Elsewhere

Elsewhere: Yarny links for your clicking pleasure

Happy Friday, lovelies. I’ve got some links for you, but first I want to say thank-you for all the comments on last Friday’s Q for You. If you haven’t seen the discussion, there are not only great tips for cleaning up your feed but so many creative uses of Pinterest! Ok—

– “How do I explain to a non-maker that these garments aren’t just fabric and thread?” (bottom right)

Let’s go to Bergen for the weekend (top right)

Ways to use partial (or small) quilts

Clara Parkes on her visit to the American Sheep Industry conference

– Praise hands for Grace Anna Farrow’s @giveawaywhatyoucovet project

Exactly the Banff hat I’ve been picturing in my head (and such a gorgeous picture!) (top left)

– Might Cleo be the skirt pattern I’ve been looking for?

How to mend a hole in your jeans (bottom left)

Knitaid: helping refugees through the craft of knitting

– and have you knitted a scarf for your cat?

IN SHOP NEWS: The highly coveted Lykke interchangeable needle sets are finally back in stock!

Have an amazing weekend, everyone! What are you working on?

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23 thoughts on “Elsewhere

  1. Especially love Fridays for all the great links on FA, but today is special because of the Knit Aid link. This is a perfect follow up to yesterday’s protest. On it! Thank you…

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  2. Happy Friday! I have five glorious hours of car knitting today. I will likely finish a second Banff hat for my niece. And hopefully cast on a Range shawl by Andrea Mowry in glorious Range yarn. I wound the cakes last night. My favorite part of travel preparation…choosing the projects. Range is the next project in a year long knit along with my best friend. I live in Seattle and she lives in rural western Iowa. I have only to set the sleeves and weave in some ends in order to be done with a man sized fingering weight cardigan for my husband. I cannot wait. Since this is the first time I’ve set sleeves I think I will wait until I am stationary! Great post as always. Thank you.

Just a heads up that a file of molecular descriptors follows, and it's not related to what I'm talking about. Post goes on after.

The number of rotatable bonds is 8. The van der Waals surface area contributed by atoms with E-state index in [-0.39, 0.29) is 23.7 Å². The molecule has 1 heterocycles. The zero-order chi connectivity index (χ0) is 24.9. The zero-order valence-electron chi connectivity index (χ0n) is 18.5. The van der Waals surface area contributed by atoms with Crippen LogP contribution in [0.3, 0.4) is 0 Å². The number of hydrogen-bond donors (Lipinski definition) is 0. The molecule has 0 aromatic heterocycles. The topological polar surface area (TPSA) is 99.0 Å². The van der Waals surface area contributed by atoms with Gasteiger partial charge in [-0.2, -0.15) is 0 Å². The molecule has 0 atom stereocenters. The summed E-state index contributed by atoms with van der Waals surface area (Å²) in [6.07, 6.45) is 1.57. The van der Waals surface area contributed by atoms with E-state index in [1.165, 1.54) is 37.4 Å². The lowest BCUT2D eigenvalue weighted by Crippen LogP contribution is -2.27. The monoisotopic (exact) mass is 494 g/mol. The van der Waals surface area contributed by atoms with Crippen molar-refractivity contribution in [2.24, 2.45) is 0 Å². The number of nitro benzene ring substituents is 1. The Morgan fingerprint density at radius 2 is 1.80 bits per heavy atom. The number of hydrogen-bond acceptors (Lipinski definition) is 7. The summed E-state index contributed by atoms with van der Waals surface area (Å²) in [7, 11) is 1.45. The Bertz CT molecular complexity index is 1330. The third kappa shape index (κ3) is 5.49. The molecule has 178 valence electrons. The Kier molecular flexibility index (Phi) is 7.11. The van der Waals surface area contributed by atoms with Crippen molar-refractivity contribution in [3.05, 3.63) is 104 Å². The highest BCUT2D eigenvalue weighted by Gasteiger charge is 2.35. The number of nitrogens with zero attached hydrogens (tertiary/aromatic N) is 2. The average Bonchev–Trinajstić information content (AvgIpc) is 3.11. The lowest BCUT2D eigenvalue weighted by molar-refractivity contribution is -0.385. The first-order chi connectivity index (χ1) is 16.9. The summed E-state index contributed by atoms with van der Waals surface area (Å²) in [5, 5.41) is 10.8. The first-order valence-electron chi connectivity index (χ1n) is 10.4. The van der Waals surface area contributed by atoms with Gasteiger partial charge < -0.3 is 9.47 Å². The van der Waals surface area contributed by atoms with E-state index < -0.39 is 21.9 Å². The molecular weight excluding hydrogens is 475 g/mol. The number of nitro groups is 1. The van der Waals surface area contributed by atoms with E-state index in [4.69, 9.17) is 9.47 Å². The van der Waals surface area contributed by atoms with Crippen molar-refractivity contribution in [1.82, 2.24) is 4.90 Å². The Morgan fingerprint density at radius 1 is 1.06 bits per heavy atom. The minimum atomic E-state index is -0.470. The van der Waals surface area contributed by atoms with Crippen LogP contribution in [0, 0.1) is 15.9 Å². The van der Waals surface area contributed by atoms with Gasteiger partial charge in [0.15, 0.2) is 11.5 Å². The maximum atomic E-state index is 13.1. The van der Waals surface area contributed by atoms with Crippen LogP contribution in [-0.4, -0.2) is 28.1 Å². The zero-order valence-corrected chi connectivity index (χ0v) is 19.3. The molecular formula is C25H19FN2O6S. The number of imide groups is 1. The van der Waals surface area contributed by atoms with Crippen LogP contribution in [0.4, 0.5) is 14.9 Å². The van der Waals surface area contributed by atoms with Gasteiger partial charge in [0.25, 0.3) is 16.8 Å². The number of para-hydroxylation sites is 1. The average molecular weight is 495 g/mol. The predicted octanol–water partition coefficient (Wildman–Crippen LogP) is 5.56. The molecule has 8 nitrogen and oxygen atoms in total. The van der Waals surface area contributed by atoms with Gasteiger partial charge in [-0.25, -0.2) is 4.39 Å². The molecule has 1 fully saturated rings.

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  3. Plugging away at my St. Brigid tunic…getting ready to join the cast on for another Ashley Cowl (future Christmas gift? Or maybe something for me)…contemplating the task of ripping out the sleeves on my Storm Mountain, which has been languishing because I don’t want to rip out the sleeves, but they are too narrow. Just do it. And I just ordered the Year of Techniques kit advertised by Mason Dixon knitting.

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  4. The Pinterest comments were so helpful! So much less junk in my feed now, so thankful for it. I’ll be seaming my Exeter cardigan and mulling over what to cast on next.

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  5. Glad you like the Cleo skirt — Rae’s patterns are excellent, both in terms of drafting and instructions. That’s especially the case for people who are learning to tailor by working through patterns, rather than a course/book that’s overview oriented. She’s got great support on her blog, too, along with lots of examples and discussion of construction choices. Happy weekend!